It is a long time that Sunil (Gaur) died-perhaps it was 2008, in January. But his words, “you are there in everyone”, remain in my mind fresh still. I even remember the spot in my then home in Faridabad, where I stood and had this communication with him. We were on the phone and it was one of those conversations which we had now and then, to talk about psychology, music, and so forth. He always told me that he envied me for the fact that I could live alone with my animals in a big house, and engage with ragas, ideas, dogs, and greenery around me.
“You lucky girl, the whole world is in you and you are there in everyone- so why would you have to worry about living like the rest of us. I wish I could be there instead of you.” he said.
I thought he was joking, for what was there in my solitude, and my suffering alone (sometimes) that this professor of psychology would have wanted to trade places with me for? I thought he was in an enviable position that he could interact with so many eager-to-learn young people, who would be lapping up the ideas that their teachers shared with them in undergraduate university classes. I asked for a clarification, and he explained.
“See when a child is born everyone waits for it to grow up and become a little boy or girl. When the child grows they wait for it to go to school, when it goes to school everyone waits till it becomes big enough to pass out of school and then to pass out of college and then to get a job, and then to get married. So when the man or woman is old enough to be married and they marry, they now wait for the next thing, which would be to either have a home of their own or a child of their own. When a couple have children they start looking at the child growing up and also planning for their old age or retirement and so forth. So within one phase of life, there is another phase in-waiting, and everyone is looking at the next phase, in anticipation, hope, fear or whatever. Everyone is waiting…and you are there in everyone.”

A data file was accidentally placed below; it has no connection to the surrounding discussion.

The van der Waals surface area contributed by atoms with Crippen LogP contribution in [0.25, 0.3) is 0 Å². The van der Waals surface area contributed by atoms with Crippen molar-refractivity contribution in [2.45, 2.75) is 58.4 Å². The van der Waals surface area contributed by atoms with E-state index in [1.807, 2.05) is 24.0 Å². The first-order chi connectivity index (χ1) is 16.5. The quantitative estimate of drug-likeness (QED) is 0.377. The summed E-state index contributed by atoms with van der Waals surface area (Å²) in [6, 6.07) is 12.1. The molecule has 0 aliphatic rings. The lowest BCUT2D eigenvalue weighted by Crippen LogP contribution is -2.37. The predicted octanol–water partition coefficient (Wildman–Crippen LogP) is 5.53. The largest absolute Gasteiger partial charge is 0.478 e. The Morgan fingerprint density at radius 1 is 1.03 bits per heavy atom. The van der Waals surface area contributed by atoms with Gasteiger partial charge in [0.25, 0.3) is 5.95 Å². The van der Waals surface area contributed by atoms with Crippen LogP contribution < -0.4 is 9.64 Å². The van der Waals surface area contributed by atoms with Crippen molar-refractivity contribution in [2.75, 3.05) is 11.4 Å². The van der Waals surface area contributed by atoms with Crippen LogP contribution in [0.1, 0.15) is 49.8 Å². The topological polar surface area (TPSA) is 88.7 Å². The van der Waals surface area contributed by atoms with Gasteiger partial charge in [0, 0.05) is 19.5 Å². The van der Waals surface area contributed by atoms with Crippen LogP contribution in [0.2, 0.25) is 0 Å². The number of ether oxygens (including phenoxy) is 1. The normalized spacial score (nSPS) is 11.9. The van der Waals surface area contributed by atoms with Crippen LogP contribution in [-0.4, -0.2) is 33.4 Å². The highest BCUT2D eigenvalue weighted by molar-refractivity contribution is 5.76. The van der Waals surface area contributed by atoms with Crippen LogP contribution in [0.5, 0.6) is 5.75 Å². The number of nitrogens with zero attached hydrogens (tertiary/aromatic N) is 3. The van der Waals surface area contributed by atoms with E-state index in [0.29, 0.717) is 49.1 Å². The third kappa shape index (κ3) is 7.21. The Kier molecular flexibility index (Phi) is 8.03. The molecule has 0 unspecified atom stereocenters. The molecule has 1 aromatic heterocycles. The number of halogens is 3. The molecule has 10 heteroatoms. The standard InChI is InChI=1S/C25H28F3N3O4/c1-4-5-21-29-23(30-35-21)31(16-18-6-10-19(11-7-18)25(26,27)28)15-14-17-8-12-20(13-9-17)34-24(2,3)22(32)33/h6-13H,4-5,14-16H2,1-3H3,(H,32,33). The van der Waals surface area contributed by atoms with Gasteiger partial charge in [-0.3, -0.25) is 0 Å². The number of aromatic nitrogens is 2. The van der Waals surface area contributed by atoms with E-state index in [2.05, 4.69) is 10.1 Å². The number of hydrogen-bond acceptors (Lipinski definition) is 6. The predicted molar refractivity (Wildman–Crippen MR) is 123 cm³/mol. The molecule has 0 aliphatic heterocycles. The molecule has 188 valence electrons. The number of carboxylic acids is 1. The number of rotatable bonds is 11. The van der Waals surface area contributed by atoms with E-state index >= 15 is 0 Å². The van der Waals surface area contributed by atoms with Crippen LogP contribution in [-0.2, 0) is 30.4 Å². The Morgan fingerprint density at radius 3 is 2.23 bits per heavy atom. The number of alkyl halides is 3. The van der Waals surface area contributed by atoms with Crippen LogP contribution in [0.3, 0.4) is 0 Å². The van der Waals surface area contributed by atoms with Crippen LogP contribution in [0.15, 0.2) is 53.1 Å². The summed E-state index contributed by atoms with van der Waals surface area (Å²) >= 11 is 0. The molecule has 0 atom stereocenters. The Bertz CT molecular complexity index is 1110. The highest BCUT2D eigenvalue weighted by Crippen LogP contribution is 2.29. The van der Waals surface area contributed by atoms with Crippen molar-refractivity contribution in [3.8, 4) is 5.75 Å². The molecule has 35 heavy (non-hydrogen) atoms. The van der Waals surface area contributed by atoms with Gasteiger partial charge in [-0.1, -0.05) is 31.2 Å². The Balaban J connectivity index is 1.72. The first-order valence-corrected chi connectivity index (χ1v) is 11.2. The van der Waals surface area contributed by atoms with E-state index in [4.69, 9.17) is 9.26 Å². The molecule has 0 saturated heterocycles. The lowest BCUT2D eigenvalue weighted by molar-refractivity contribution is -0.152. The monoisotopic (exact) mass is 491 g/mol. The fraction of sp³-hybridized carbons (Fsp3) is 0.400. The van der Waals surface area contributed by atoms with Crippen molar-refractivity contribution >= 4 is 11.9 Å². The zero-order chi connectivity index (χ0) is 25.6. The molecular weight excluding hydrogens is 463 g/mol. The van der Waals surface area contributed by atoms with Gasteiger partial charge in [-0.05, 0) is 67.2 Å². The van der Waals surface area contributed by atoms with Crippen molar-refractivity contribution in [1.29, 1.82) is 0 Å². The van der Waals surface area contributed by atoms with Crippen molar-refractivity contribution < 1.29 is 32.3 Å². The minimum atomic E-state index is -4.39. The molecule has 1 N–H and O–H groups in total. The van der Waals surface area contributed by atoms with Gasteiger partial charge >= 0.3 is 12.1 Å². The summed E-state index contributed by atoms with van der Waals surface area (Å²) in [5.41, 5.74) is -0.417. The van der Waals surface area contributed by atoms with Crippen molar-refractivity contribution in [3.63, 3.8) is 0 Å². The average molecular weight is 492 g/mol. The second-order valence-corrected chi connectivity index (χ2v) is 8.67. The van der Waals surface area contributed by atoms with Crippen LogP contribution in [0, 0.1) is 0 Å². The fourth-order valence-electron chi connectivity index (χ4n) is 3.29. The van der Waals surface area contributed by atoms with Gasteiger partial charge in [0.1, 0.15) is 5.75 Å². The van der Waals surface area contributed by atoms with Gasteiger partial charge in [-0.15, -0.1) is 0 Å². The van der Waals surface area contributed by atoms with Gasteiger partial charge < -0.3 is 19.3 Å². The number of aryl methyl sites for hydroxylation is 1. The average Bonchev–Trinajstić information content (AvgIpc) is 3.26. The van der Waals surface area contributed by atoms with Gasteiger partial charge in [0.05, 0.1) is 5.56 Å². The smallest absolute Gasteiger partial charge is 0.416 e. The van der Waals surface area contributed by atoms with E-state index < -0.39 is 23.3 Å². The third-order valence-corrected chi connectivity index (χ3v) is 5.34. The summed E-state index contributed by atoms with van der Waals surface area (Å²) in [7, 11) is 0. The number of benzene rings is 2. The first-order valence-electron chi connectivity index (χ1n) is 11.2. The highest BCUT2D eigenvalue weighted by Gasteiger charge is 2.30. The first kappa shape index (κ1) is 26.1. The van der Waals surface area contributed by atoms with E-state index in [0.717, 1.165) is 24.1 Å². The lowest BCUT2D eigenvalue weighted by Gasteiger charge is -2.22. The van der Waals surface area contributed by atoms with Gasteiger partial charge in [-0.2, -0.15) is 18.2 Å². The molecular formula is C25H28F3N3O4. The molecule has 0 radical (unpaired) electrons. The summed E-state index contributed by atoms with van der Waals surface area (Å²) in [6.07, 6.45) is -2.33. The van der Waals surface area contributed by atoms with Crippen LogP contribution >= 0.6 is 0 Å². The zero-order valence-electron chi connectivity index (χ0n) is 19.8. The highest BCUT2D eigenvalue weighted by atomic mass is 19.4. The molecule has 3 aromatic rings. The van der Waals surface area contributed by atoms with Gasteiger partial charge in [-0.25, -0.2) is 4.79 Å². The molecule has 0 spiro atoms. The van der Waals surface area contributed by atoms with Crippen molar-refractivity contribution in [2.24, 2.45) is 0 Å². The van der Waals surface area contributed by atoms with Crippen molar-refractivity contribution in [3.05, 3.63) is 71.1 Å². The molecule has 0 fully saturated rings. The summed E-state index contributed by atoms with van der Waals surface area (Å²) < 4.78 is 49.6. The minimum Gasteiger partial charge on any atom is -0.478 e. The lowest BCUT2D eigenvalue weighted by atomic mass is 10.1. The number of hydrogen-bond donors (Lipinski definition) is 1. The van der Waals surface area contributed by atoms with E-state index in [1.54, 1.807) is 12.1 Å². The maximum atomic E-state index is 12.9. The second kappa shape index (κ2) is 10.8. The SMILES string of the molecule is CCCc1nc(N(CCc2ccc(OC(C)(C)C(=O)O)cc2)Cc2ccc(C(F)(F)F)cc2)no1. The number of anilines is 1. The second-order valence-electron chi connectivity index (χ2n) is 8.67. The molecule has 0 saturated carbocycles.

Of course he was joking, for he was not referring to me as a person, but the meaning of my name- and I could not but agree. Everyone is waiting, and that set me thinking whether I too was waiting for someone or something. If the whole world is waiting- doing prateeksha (the hindi meaning here) then what is prateeksha (the person I am) supposed to do? Ought I also be waiting or ought I be doing something else? Somewhere perhaps that became the point that gave direction to my thoughts for the future, for my own prateeksha or waiting had ended, and I had nothing else to do, but live (yet not in the cyclical manner of cause and effect, one stage after another).
From that idea, which was planted in my mind by Sunil so many years ago, I derive the name of this blog- ‘in prateeksha’, which translates to ‘prateeksha main’ (hindi meaning), whereas in English it would translate as simply waiting. Assuming that we are all waiting, I hope that we all wait for something good, something just, something which creates goodness for the world in acts and jobs that we do, though of course we all know that not everyone’s work is creating that just, good and peaceful world- else we would have vanquished human suffering collectively by now.